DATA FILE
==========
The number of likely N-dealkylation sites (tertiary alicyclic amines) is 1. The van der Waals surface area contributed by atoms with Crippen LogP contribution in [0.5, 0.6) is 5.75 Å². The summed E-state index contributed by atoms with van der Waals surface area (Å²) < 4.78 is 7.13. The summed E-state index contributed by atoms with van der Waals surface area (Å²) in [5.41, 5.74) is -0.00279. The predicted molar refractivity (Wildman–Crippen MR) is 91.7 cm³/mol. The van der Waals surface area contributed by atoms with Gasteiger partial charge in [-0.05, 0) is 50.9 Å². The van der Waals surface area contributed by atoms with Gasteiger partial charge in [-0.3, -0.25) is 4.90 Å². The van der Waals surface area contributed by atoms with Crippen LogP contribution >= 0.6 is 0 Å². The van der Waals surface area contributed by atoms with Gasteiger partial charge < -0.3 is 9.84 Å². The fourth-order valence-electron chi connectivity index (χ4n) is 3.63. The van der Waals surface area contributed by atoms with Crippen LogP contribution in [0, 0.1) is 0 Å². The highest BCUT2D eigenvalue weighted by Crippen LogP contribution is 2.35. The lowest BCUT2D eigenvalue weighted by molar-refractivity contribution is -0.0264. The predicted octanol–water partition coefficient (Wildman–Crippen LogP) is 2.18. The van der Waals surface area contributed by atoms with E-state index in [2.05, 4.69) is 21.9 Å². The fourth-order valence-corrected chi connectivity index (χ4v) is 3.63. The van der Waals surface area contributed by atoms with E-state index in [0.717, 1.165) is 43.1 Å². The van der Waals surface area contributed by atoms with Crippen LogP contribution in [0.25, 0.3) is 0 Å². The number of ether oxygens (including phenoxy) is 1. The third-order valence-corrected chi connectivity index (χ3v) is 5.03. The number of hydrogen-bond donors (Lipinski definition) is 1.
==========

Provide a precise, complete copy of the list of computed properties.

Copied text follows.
The number of likely N-dealkylation sites (tertiary alicyclic amines) is 1. The van der Waals surface area contributed by atoms with Crippen LogP contribution in [0.5, 0.6) is 5.75 Å². The summed E-state index contributed by atoms with van der Waals surface area (Å²) < 4.78 is 7.13. The summed E-state index contributed by atoms with van der Waals surface area (Å²) in [5.41, 5.74) is -0.00279. The predicted molar refractivity (Wildman–Crippen MR) is 91.7 cm³/mol. The van der Waals surface area contributed by atoms with Gasteiger partial charge in [-0.05, 0) is 50.9 Å². The van der Waals surface area contributed by atoms with Gasteiger partial charge in [-0.3, -0.25) is 4.90 Å². The van der Waals surface area contributed by atoms with Crippen LogP contribution >= 0.6 is 0 Å². The van der Waals surface area contributed by atoms with Gasteiger partial charge < -0.3 is 9.84 Å². The fourth-order valence-electron chi connectivity index (χ4n) is 3.63. The van der Waals surface area contributed by atoms with Crippen LogP contribution in [0, 0.1) is 0 Å². The highest BCUT2D eigenvalue weighted by Crippen LogP contribution is 2.35. The lowest BCUT2D eigenvalue weighted by molar-refractivity contribution is -0.0264. The predicted octanol–water partition coefficient (Wildman–Crippen LogP) is 2.18. The van der Waals surface area contributed by atoms with E-state index in [2.05, 4.69) is 21.9 Å². The fourth-order valence-corrected chi connectivity index (χ4v) is 3.63. The van der Waals surface area contributed by atoms with E-state index in [0.717, 1.165) is 43.1 Å². The van der Waals surface area contributed by atoms with Crippen LogP contribution in [0.25, 0.3) is 0 Å². The number of ether oxygens (including phenoxy) is 1. The third-order valence-corrected chi connectivity index (χ3v) is 5.03. The number of hydrogen-bond donors (Lipinski definition) is 1.